As you say, we should not just appeal to the Constitution here as a Holy Writ. But, like freedom of speech etc., I think the principles here are worth upholding. This includes avoiding a mass underclass who were born here but whose parents were American citizens at birth. The simple rule in place has various charms.

              The whole “it’s just about slavery” makes the 14A too small (same sex marriage? it’s about slavery!) and as applied here, especially given the racist overtones of the movement is particularly misguided.

              * Similarly, two senators a state, various ways we run trials, the concept of the presidency etc. are not necessary for freedom to reign. In some cases, it is something we might want to think about changing.

              • It’s about slavery and corporations, especially corporations. Point to where the 14th even mentions messicans?

                • Not only are corporations people, my friends–they’re Americans!

              • Nick056

                The 14A sets forth the far from necessary — see other nations* — principle that citizenship is tied to place.

                It’s worth considering that countries without as strong of a jus soli tradition are embracing jus soli more in an attempt to liberalize immigration and citizenship policies. Take Germany:

                A child born in Germany on or after 01.01.2000 to non-German parents may acquire German citizenship under certain conditions:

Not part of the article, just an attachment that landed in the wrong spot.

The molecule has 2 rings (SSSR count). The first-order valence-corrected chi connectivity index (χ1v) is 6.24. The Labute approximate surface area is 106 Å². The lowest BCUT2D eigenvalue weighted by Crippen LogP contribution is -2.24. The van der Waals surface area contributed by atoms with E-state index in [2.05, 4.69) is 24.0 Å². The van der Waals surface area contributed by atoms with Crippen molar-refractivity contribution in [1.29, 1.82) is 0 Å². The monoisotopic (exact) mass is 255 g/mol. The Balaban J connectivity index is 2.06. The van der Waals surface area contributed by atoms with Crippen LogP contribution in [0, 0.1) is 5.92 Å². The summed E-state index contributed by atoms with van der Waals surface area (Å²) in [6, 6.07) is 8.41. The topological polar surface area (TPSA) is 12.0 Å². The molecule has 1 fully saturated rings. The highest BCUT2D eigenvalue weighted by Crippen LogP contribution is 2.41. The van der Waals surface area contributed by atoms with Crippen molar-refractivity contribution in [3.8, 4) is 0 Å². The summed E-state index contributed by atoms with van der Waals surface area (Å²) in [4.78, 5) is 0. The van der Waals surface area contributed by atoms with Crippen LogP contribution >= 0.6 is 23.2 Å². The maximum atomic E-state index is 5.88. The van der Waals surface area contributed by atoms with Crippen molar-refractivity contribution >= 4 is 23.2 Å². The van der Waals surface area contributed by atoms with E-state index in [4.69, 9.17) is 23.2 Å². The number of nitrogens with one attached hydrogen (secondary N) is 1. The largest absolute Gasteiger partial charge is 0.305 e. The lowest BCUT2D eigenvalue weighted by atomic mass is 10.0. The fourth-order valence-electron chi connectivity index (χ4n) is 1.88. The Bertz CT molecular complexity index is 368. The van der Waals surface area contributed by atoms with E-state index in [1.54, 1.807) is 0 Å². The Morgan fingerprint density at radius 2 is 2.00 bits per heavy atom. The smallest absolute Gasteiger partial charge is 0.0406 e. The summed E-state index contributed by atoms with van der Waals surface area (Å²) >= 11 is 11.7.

At least one of the foreign parents must have had his legal domicile in Germany for at least eight years and – for children born on or after 28.08.2007 – the parent must also hold indefinite leave to remain in Germany. Children born to foreign parents in Germany before 01.01.2000 did not acquire German citizenship and cannot retroactively apply for citizenship under the above regulation.

                This more exclusive policy would not be right for the U.S., but I mention it to show that even places with affinity for citizenship by parentage are tending to expand their commitment to claims of citizenship through birthplace. If America did away with birthright citizenship, we would move in a contrary direction from the countries we would supposedly be emulating.

            • Manny Kant

              Yes, it was about the citizenship of freed slaves, in the sense that the baby of a visiting French couple would already have been considered a citizen under common law. The 14th Amendment codified that, and everyone at the time would have recognized that. As others have pointed out, it’s not like jus soli was a new thing in 1866.

            • NBarnes

              As I mentioned earlier, it’s very clear the 14th Amendment was about the citizenship of the freed slaves, not about setting immigration policy for the future.

              If you’d clicked through to the links, you’d look a lot less stupid right now.

            • Mark Field

              If you take the position that the 14th A was only about the freed slaves, then the text couldn’t be used to protect the rights of women or ethnic minorities other than blacks. Is that the interpretation you want to adopt?

        • witlesschum

          Where or whether we are born is arbitrary by definition, as we had no choice in the matter.

          Seems to me that there’s no particular reason to use citizenship rights of the parents over geography, especially given the current facts of our fucked immigration system and the lack of negative consequences to using geography. It’s more in keeping with the American ideal chiseled on that big green lady to say “Sure, French tourist baby, c’mon in.”

        • Murc